Pat and Jeff filled us in on what was in store for us during our stay as we all took our turns hooking up with fresh king salmon entering the slough from the nearby strait. As the tide came in, the fish pushed into the mouth of the slough and as the tide started to go back out, those fish started to slowly make their way up the slough and then the river below the hatchery, with the morning tides pushing the most fish into the system.
The limit for hatchery king salmon in this area is four per day – two under 28 inches and two of any size. With each of us retaining two nice fish, we headed back to the lodge for dinner. After a good meal, we mingled a little with the other 20 guests and then headed over to our cabin for a good, but short, night’s sleep, as we would be heading out at 5 a.m. in search of kings farther up the slough at low tide.
The next morning, four of us loaded into a skiff and headed back across the strait to our awaiting van. We then hit the road for a short, 10-minute drive to the Blind Slough parking lot. A raised, wooden walkway then led us on a short journey to the slough. With the tide out, we were able to cross to the other side easily as we worked our way to the main body of water downstream. Fish could be seen rolling and splashing in every direction and soon Pat motioned that we had arrived at our destination. A couple of fishermen were already headed back out with their limits, so our expectations were certainly high.
Most fishermen use egg sacks on treble hooks, as this method suits the conditions well, with water conditions changing throughout the day and grass growth on the bottom something that needs to be dealt with. But spinners and flies can also be used.
It didn’t take Brooks long, as on his second cast, his bobber went down and he set the hook on a feisty king. Up and then down the slough his line traveled, and finally he pulled the king to the bank as he scurried to the edge of the water to roll his prize safely up the bank. Brooks was all smiles as he hoisted up his prize, a beautiful 22-lb. king salmon and yes, it sported the tell-tale sign of being a hatchery fish, with a clipped adipose fin.
After a few photos, we both got back to fishing and soon we set the hook on the first fish on the fly. Now if you haven’t experienced the thrill of fighting a big fish on a fly rod, you need too! If you think fighting a king on a standard rod and reel is exhilarating, you need to try one on a fly rod. Finally, the king was worked to the bank, the first of eight hookups and six landed fish on this morning.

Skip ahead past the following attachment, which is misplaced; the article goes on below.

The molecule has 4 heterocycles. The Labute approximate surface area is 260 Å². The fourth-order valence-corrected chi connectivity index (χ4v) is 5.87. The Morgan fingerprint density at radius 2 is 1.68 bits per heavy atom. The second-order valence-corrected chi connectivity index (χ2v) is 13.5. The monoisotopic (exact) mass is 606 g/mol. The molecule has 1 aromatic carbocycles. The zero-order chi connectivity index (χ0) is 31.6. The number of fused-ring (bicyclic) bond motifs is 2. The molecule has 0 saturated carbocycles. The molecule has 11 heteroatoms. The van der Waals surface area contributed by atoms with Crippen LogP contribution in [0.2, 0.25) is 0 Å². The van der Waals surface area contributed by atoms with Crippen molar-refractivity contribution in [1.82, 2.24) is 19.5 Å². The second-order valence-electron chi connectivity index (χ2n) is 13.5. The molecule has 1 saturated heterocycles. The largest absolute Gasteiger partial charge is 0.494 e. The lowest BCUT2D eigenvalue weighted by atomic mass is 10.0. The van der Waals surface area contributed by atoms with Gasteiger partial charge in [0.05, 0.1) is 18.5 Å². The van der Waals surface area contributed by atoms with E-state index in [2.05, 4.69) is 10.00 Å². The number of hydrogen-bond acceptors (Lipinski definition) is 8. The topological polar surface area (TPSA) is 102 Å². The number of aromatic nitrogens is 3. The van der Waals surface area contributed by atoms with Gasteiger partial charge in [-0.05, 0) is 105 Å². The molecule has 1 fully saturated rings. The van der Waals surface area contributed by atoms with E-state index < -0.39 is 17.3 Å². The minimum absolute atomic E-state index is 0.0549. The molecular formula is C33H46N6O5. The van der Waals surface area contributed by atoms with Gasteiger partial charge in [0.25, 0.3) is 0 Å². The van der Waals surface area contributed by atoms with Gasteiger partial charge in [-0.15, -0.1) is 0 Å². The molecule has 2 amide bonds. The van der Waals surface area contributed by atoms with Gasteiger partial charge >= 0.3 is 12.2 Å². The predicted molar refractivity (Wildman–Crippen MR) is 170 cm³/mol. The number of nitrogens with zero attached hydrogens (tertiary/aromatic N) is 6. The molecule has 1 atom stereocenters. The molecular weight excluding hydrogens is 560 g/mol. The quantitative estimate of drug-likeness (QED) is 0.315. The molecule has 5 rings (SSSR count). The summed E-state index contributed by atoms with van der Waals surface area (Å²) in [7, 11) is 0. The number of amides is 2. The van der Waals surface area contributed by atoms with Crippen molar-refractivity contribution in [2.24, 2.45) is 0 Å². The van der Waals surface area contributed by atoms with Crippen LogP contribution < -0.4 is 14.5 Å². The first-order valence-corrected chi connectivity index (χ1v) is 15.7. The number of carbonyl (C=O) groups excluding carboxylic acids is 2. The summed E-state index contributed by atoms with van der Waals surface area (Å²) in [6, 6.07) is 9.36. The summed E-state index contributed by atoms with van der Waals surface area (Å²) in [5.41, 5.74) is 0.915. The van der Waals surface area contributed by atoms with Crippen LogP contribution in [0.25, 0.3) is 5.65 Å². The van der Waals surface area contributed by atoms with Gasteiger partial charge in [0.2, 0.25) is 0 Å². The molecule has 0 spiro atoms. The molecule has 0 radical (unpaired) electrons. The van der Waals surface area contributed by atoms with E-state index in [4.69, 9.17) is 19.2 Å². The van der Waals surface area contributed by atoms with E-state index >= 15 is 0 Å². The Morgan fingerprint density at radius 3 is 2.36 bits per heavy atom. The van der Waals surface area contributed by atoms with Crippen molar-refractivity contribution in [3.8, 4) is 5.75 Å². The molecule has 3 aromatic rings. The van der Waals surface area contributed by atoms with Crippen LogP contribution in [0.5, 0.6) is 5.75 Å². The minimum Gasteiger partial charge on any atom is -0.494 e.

By 10 a.m., the four of us had landed over twenty kings, with each of us filling our limit. The work then began as we grabbed our stringers and slowly worked our way back up the slough, dragging our fish along through the water until we hit the boardwalk. Then we took turns, tag teaming each stringer to the van.
The dock boys took over when we got back to the lodge and we headed to the lunch bar for a bowl of soup and a hot dog before heading out in search of halibut. Our search didn’t end up putting any fillets in the freezer that night, but we were able to learn a little bit more about the area and techniques that would serve us well before our trip ended.
At dinner that night, the word quickly spread of our success that morning, so by the time we started calling it a night, eight anglers were on board for the next morning at 5 a.m.. And, you guessed it, the action was again hot and heavy, and all filled their limits as reels could be heard singing and rods seemed to be bent all morning. We finished out our morning with a trip to the Crystal Lake Hatchery to see first-hand how the process worked.
Our last afternoon found us again heading out for halibut. Jeff offered to join us, and he told us that he had a spot in mind that had produced for him many times, so that would be our destination, about 40 minutes from the lodge. By 4 p.m., we had our limit of six in the boat, ranging from 15 to 50 pounds, with an eel thrown in for good measure that would serve as a beer-battered appetizer at the dinner table, along with Dungeness crab and salmon fillets.
Our last morning again found us trekking to the slough for a few more kings before we packed our bags to head back to the Petersburg Airport. It was sad saying goodbye to our new friends and fellow fishermen at the lodge, but we had to be off to our next adventure.
In conclusion, the Sportsman’s News team found the Island Point Lodge to be a little different than we had visited in our travels, but a very unique fishing destination for sure. Their operation is strictly DIY (non-guided) on the fishing side of things, so it is more suited to experienced Alaska fishing guests. The hike in-and-out of the slough is a workout to be sure, so it isn’t an adventure for everyone, but one that you want to take advantage of if you are able. The accommodations are rustic, the food is served family-style, and you won’t leave the dinner table hungry. Punch, leftover desserts, and of course cookies are always available as well.
Frank Stelmach has owned and operated the lodge of over 30 years and welcomes back returning and first-time guests year after year. Island Point Lodge’s prices are right, and your stay runs Saturday to the following Friday. Trolling rods and spin cast outfits are supplied, but if you are a fly-guy, you need to bring your own as well as waders and rubber soled wading boots, along with a good rain jacket. You can contact the lodge by calling their toll-free number at 800-352-4522 and check them out on the web at www.islandpointlodge.com.